The geographic location of a website

Most websites are housed in so-called server farms, where their physical location is only important in as far as their protection and reliability is concerned. It’s quite possible to have a web server in the shed at the bottom of your garden, but I wouldn’t recommend it. A reliable hosting company with a good reputation, ultra-fast internet connection, fire-proof rooms and good insurance policy is the minimum you should expect these days.

However, the “virtual location” of the website is much more important: in particular, if you’re offering a service as a business based on a local region. I am currently working on an updated version of this website and one of the key parts I want to improve – aside from the visual – is its success as a promoter of my wedding photography. Once people find the site and its gallery, feedback is usually good: but the problem is that they don’t find my site unless they’re quite specific about their search.

One way in which the popularity of mobile devices such as the iPhone and Android phones has had an effect is that geographic technology on the web has come on in leaps and bounds. One specific development over the past couple of years is that Google has improved their ability to target your search results based on the purported geographic location of your business. Either by specifying it via a Google Places entry, or via additional “meta tags” specifying the locality to a degree of accuracy.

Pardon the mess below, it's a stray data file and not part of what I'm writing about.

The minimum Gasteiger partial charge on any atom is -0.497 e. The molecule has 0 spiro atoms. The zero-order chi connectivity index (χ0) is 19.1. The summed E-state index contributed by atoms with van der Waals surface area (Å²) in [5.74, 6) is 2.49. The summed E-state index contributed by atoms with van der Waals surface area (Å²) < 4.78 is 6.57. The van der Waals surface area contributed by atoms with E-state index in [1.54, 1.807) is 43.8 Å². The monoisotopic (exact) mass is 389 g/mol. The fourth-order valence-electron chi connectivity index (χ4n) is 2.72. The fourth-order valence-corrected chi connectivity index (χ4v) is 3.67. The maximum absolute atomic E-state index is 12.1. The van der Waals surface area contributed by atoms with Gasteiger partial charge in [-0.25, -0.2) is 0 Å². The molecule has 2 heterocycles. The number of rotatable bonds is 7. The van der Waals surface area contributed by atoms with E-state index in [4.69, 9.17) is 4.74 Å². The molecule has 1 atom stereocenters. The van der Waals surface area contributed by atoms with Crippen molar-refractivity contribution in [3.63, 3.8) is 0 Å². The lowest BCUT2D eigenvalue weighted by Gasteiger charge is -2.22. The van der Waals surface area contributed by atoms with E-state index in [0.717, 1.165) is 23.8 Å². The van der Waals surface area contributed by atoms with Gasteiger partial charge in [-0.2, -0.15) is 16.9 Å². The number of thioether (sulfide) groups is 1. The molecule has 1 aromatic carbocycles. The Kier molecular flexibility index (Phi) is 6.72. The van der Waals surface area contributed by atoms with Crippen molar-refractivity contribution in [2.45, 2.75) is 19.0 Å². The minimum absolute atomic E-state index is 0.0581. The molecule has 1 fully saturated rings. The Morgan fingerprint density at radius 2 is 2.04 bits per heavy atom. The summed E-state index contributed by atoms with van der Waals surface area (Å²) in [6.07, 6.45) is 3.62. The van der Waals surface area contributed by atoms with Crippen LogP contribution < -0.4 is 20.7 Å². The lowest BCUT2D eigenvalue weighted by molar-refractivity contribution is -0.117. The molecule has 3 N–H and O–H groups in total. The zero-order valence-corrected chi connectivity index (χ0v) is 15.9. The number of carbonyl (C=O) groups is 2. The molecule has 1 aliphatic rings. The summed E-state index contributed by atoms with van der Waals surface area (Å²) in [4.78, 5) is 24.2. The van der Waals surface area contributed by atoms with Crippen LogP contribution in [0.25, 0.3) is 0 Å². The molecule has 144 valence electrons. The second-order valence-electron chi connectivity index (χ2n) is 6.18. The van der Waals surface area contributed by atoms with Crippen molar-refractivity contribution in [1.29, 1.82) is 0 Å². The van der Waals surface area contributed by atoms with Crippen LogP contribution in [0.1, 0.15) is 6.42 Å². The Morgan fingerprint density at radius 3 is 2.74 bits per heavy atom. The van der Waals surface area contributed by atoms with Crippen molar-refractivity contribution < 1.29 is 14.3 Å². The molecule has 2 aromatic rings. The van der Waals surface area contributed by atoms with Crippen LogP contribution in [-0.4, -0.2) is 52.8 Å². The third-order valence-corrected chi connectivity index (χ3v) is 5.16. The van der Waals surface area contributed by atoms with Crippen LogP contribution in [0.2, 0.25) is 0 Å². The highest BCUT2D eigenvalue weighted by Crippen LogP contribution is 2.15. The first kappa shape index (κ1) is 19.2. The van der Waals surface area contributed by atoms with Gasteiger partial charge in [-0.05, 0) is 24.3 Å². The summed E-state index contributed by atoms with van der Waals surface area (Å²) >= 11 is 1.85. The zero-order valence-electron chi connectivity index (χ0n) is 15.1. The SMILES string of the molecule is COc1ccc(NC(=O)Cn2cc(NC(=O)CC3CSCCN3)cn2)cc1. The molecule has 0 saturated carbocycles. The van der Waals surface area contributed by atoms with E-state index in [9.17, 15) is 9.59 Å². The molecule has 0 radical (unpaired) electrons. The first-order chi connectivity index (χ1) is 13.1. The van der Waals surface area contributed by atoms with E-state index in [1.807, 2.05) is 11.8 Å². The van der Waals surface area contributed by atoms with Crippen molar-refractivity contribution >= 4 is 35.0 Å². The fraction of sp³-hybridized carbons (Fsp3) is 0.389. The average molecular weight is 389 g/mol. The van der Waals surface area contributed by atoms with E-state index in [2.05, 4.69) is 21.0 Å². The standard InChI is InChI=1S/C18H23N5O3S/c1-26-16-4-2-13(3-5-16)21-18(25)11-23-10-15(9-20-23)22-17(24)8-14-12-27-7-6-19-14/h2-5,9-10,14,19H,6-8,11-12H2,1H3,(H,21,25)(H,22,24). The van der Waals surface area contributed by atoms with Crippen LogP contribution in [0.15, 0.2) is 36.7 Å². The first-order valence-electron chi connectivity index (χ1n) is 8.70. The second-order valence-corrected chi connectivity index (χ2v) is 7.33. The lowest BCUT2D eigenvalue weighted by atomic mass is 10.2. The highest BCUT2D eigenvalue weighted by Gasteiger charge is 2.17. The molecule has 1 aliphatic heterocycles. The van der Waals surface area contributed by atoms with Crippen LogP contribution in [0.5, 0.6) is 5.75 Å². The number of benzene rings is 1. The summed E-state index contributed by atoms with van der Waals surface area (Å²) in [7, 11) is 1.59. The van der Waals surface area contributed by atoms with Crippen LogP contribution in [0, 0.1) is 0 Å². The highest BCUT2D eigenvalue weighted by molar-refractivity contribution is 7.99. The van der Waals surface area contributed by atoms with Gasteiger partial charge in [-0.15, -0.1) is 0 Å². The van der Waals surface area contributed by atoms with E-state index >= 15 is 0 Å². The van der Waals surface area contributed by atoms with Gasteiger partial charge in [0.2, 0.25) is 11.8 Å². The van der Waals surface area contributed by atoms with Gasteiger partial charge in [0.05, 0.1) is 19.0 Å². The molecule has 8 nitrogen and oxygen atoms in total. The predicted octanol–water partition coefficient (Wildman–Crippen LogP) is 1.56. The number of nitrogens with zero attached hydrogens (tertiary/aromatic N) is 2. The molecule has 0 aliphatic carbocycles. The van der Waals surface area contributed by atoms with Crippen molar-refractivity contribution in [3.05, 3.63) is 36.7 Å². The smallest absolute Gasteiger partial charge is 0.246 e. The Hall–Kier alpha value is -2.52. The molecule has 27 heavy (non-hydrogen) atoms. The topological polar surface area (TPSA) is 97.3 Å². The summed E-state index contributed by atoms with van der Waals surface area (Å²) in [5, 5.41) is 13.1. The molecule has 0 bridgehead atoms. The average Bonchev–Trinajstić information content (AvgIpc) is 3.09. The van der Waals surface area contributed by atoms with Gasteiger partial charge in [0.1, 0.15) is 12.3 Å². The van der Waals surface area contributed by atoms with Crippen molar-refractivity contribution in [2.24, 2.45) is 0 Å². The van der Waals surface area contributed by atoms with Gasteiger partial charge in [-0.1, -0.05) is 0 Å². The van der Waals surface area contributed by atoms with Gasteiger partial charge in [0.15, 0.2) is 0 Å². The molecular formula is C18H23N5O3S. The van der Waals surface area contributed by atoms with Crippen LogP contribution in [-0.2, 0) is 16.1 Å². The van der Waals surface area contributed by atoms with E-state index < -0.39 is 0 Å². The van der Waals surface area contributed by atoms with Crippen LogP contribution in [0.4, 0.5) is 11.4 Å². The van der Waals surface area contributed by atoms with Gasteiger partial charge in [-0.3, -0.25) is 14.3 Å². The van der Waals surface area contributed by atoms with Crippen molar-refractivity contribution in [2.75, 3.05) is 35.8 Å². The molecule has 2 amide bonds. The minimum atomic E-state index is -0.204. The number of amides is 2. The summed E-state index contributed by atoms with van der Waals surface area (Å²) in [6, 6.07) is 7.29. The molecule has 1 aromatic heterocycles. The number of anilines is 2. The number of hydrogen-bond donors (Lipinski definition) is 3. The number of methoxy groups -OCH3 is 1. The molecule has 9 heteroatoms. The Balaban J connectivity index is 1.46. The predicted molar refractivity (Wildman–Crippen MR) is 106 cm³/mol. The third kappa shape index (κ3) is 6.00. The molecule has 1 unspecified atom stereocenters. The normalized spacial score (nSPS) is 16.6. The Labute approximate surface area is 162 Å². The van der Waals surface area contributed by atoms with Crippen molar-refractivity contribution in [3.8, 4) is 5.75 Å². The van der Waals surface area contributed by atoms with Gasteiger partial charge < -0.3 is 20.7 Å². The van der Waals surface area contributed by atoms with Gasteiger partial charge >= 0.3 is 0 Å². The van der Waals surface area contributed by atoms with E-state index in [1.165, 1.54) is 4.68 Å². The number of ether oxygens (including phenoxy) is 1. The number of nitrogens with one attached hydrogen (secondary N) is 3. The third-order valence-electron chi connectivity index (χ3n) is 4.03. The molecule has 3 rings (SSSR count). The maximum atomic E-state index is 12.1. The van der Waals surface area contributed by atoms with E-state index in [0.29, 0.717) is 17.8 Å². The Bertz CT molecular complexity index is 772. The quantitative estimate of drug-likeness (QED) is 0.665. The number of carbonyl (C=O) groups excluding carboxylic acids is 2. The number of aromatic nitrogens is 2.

To that end, I’ve added the technology to this version of my site for the time being, to see what results they bring. By specifying the centre of Lake Thun and a radius of 10km as accuracy, a little privacy of an actual address can be avoided, whilst still being specific enough to be caught in a search based on the local area.

More information is available in this article on the Search Engine Watch website, and at the Geo Tag Generator website.

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